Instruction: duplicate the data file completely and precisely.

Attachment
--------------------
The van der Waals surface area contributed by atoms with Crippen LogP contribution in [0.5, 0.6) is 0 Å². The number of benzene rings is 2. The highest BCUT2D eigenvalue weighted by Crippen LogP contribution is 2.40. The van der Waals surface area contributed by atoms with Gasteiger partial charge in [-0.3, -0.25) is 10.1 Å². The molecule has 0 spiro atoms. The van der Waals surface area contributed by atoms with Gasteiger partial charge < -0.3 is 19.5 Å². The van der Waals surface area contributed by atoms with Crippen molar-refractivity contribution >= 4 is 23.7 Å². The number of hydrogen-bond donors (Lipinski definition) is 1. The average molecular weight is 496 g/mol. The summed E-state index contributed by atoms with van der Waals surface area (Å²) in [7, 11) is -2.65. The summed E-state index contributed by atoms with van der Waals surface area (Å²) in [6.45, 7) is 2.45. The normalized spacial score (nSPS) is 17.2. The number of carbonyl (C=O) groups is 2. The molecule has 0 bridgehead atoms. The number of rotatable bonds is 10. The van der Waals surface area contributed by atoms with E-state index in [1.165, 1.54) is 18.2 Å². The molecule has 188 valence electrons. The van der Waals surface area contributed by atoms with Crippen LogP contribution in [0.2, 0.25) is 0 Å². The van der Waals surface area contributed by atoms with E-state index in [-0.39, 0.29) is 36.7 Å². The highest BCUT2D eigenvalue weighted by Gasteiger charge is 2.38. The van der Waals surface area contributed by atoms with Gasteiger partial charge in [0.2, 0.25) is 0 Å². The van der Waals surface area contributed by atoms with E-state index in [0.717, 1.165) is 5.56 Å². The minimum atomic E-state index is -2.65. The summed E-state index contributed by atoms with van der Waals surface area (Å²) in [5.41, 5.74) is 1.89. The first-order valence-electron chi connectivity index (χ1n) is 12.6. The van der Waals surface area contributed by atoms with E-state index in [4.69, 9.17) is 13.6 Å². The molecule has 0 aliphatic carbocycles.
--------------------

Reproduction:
The van der Waals surface area contributed by atoms with Crippen LogP contribution in [0.5, 0.6) is 0 Å². The number of benzene rings is 2. The highest BCUT2D eigenvalue weighted by Crippen LogP contribution is 2.40. The van der Waals surface area contributed by atoms with Gasteiger partial charge in [-0.3, -0.25) is 10.1 Å². The molecule has 0 spiro atoms. The van der Waals surface area contributed by atoms with Gasteiger partial charge < -0.3 is 19.5 Å². The van der Waals surface area contributed by atoms with Crippen molar-refractivity contribution >= 4 is 23.7 Å². The number of hydrogen-bond donors (Lipinski definition) is 1. The average molecular weight is 496 g/mol. The summed E-state index contributed by atoms with van der Waals surface area (Å²) in [7, 11) is -2.65. The summed E-state index contributed by atoms with van der Waals surface area (Å²) in [6.45, 7) is 2.45. The normalized spacial score (nSPS) is 17.2. The number of carbonyl (C=O) groups is 2. The molecule has 0 bridgehead atoms. The number of rotatable bonds is 10. The van der Waals surface area contributed by atoms with E-state index in [1.165, 1.54) is 18.2 Å². The molecule has 188 valence electrons. The van der Waals surface area contributed by atoms with Crippen LogP contribution in [0.2, 0.25) is 0 Å². The van der Waals surface area contributed by atoms with E-state index in [-0.39, 0.29) is 36.7 Å². The highest BCUT2D eigenvalue weighted by Gasteiger charge is 2.38. The van der Waals surface area contributed by atoms with Gasteiger partial charge in [0.2, 0.25) is 0 Å². The van der Waals surface area contributed by atoms with E-state index in [0.717, 1.165) is 5.56 Å². The minimum atomic E-state index is -2.65. The summed E-state index contributed by atoms with van der Waals surface area (Å²) in [5.41, 5.74) is 1.89. The first-order valence-electron chi connectivity index (χ1n) is 12.6. The van der Waals surface area contributed by atoms with E-state index in [4.69, 9.17) is 13.6 Å². The molecule has 0 aliphatic carbocycles.